President Trump is not the first leader to want to fortify a country’s boundary with a wall. Throughout history, walls have been erected to keep out invaders or outsiders — and in some cases to keep people in. Mostly, they were unsuccessful in their mission. Here are five famous walls and their stories.
Great Wall of China
When speaking of walls in history, the Great Wall of China is likely the one that most often comes to mind. The Great Wall of China is the longest border wall in the world and was built to protect China from nomadic tribes. It may also be one of the largest graveyards. More than a million workers died during its construction, which lasted thousands of years and covered more than 13,000 miles. Many of the deceased were buried underneath the wall. The wall was mostly unsuccessful, as people erected structures to climb over it, or they merely traveled long distances to go around it. Sadly, more than a third of the wall has disappeared due to human activities and mother nature.
Although its history was brief, the Berlin Wall is another famous wall — at least for those born in the 20th century. After World War II, the Allied powers divided Germany into East and West, and Communist East Germany built a wall through Berlin to keep East Germans from defecting to the West. Often called the “Iron Curtain,” the wall separated families and caused the deaths of hundreds trying to escape the Communist regime. The Berlin Wall was ceremoniously torn down in 1989, signaling the breakup of the Soviet Union.
Vatican City Walls
In the 800s, Saracen pirates sacked St. Peter’s Basilica. To protect the church against future invasions from the Muslim invaders, the pope called for walls to be built around Vatican City. The walls are between 20 and 30 feet tall and surround the city, except for a 250-foot gate. These days, the walls keep no one out — legal or illegal — unless they happen to set off the metal detectors.
The most famous of the Roman Empire boundaries, Hadrian’s Wall, was built by Roman Emperor Hadrian after the Roman conquest of Britain in the second century A.D. Built to keep out barbarians from the north, it stretched more than 70 miles across the northern English countryside. After the Romans withdrew from Britain, the wall served as a stone quarry for building castles, churches, and houses along its line. Today, there are only a few places where remnants of the wall still stand.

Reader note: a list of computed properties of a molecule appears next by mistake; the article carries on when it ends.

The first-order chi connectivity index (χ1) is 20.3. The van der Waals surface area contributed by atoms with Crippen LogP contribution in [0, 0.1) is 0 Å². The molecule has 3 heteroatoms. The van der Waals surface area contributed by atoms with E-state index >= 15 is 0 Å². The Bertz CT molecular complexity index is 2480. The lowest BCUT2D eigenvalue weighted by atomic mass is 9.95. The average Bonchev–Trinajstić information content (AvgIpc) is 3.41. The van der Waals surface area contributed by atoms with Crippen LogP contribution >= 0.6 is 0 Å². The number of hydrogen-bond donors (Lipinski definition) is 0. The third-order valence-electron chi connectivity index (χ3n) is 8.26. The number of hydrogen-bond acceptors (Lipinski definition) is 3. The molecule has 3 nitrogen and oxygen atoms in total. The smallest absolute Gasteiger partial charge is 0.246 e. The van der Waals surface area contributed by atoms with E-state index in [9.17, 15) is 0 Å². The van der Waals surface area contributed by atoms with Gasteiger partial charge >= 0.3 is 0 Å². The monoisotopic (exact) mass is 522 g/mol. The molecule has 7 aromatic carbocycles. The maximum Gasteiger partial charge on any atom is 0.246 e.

Last but not least — but perhaps most surprising — is Wall Street. Yes, it started as an actual 12-foot-high wall. It was built in the 17th century as a boundary between Manhattan’s Native American people and the Dutch settlers, or to protect the Dutch from the British, depending on which story you believe. It was also used as a marketplace where people hired out their slaves. It became a business hub when 24 traders signed an agreement to trade stocks with each other. The agreement was signed under a buttonwood tree and became known as the Buttonwood Agreement. Over time, it evolved into the New York Stock Exchange and Wall Street as we know it today.
These are just a few examples of famous walls throughout history. No doubt, there will continue to be walls built and people trying to circumvent them. Whether there will be one in the southern U.S. in the near future remains to be seen.